Tech

Dynamic rendering masks

Dynamicmaskrendering

Posted by Mike Dailly on 5 September 2017

So this is a quick one, but incredibly cool and valuable. When drawing to the screen (or a surface), most people only think about the colour, that is the red,green and blue channels, but actually there's also an alpha channel. Now it has a whole heap of issues if you're going to start using it to build sprites or generate screens or whatever, but one thing that's its REALLY good at, is being a mask.

Because the user only ever sees the final image, it means we can use that alpha channel for effects if we want to. There's a little known command called gpu_set_colorwriteenable() that lets you switch on and off channel writing, and this means we can build up a colour image, and then mess around with this invisible one. So, lets take a pixel of the screen, it has 4 channels; Red,Green,Blue and Alpha and you can enable and disable the writing to any or all of these channels. Then say we wanted to define an "odd" mask and have a sprite go inside this odd mask only. The RGB channels might be - for example, a funny shaped button, and what we can do is render the button graphic normally, then use the alpha channel on the screen to "mask out" bits outside the button, so we only draw inside the button shape.

So lets take 2 sprites, A button, and a "mask" where we want to allow drawing.

sprites

Now the idea is we'll draw everything as normal including the background, button and a button shadow, and then restrict all further drawing to INSIDE the green area of the button. We can do all this without resorting to render targets, or CPU processing, shaders - or in fact anything especially complex. Next we need a background and a sprite we'll use to draw inside the button.

sprites

Now we're all set! If we create a test object and a draw event we can then set about actually rendering everything. First off, we'll draw the the background, the button shadow and then the button itself, all as normal.

draw_sprite(sBackground,0, 0,0);
draw_sprite_ext(sButton,0, 32+4,32+4,1,1,0,c_black,0.5);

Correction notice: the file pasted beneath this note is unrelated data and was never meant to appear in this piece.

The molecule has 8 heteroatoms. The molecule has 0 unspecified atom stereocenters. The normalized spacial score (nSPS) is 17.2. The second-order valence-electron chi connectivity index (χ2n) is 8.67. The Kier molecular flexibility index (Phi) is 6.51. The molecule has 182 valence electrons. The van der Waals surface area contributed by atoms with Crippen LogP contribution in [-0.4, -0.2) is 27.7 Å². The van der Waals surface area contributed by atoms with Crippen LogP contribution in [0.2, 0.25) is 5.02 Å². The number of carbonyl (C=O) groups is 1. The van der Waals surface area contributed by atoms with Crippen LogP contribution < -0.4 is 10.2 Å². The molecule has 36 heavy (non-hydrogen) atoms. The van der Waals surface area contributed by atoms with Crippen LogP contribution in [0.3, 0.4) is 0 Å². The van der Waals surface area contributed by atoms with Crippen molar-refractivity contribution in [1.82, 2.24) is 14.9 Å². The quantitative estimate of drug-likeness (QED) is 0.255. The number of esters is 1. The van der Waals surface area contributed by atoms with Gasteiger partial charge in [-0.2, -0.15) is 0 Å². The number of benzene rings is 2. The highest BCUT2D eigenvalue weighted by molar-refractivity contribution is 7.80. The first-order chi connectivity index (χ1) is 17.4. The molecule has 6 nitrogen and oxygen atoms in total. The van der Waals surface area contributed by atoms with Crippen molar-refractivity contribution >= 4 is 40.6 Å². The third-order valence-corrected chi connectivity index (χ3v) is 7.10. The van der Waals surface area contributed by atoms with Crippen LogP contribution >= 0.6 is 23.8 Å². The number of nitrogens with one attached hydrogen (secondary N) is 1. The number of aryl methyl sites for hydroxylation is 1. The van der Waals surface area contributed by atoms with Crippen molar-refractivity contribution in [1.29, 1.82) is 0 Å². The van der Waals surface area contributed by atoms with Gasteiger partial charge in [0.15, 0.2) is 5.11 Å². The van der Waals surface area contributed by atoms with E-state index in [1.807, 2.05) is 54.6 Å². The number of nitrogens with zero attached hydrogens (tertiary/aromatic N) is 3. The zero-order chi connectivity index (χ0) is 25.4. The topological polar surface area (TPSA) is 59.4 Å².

draw_sprite(sButton,0, 32,32);

Now it gets a little funky! We disable blending and all the colour channels as we want to fill just the alpha channel with 0 and if blending was on, normal blend maths would apply, and nothing would get written in - or at the very least, not the values we're after. By switching off blending, 0 is copied into the alpha channel, while disabling the other channels protects the actual image.

gpu_set_blendenable(false)
gpu_set_colorwriteenable(false,false,false,true);
draw_set_alpha(0);
draw_rectangle(0,0, room_width,room_height, false);

So above you can see we've disabled blending and the colour channels, set the alpha to 0, and then drawn a full screen rectangle - although we know this will ONLY fill the alpha channel. Next we'll write in the "mask", the area of the screen we want to allow writing to. This could literally be anything, but in this case, its a mask specifying the green area of the button.

draw_set_alpha(1);
draw_sprite(sMask,0, 32,32);
gpu_set_blendenable(true);
gpu_set_colorwriteenable(true,true,true,true);

Alpha is set back to 1 and the mask is drawn - again with no blending so that it stores the whole thing directly into the alpha channel. We now have a colour screen with the button, and an alpha channel that's 0, except for where the green area of the button, which is now 1. Now we switch on destination alpha mode. What this does is instead of reading alpha from the sprite as it would normally do, it'll read it from the screen. Since we have no alpha in our sprite anymore, we'll to switch on alpha testing. This will still read the alpha from the sprite, and then drop out pixels that are below a certain value before it gets to the actual screen blending.

gpu_set_blendmode_ext(bm_dest_alpha,bm_inv_dest_alpha);
gpu_set_alphatestenable(true);
draw_sprite(sPlayer,0, mouse_x,mouse_y);
gpu_set_alphatestenable(false);
gpu_set_blendmode(bm_normal);

So, here we set the blend, then we enable alpha testing, then we draw the sprite using the mouse as the centre, and then finally restore everything back to normal. If we now run this, we'll get the image below...

result

There are a huge number of things this can be used for, from effects like the one above, to using it to highlight in game elements that have been rendered normally during the game. I've used it in the past to simulate the ZX Spectrum colour clash, for doing shadows that only cover the areas I want it to cover, to full on reflections in roads in a 3D F1 game. It's also important to remember that it doesn't have to be a simple 0 or 255 value that's stored there. It's an normal alpha value, so you and vary it to be solid in some areas, to faint or not there in others. It can be a great way to do water in a game, allowing you to apply a single water sprite over the whole scene yet have if change as it draws.

You should also remember that these are just sprites we're drawing there, so you could be moving things around procedural in the alpha channel. How about applying some blobby dynamics into the alpha channel then using it for fog for example? This would give a really nice sensation of clumps of fog as it moves around the world for example. The list really is endless! This is also a very cheap effect, and will work on just about every platform - barring HTML5 Canvas mode (although there are other ways to do it in canvas mode).

Hope you enjoyed this one, you can download this project HERE

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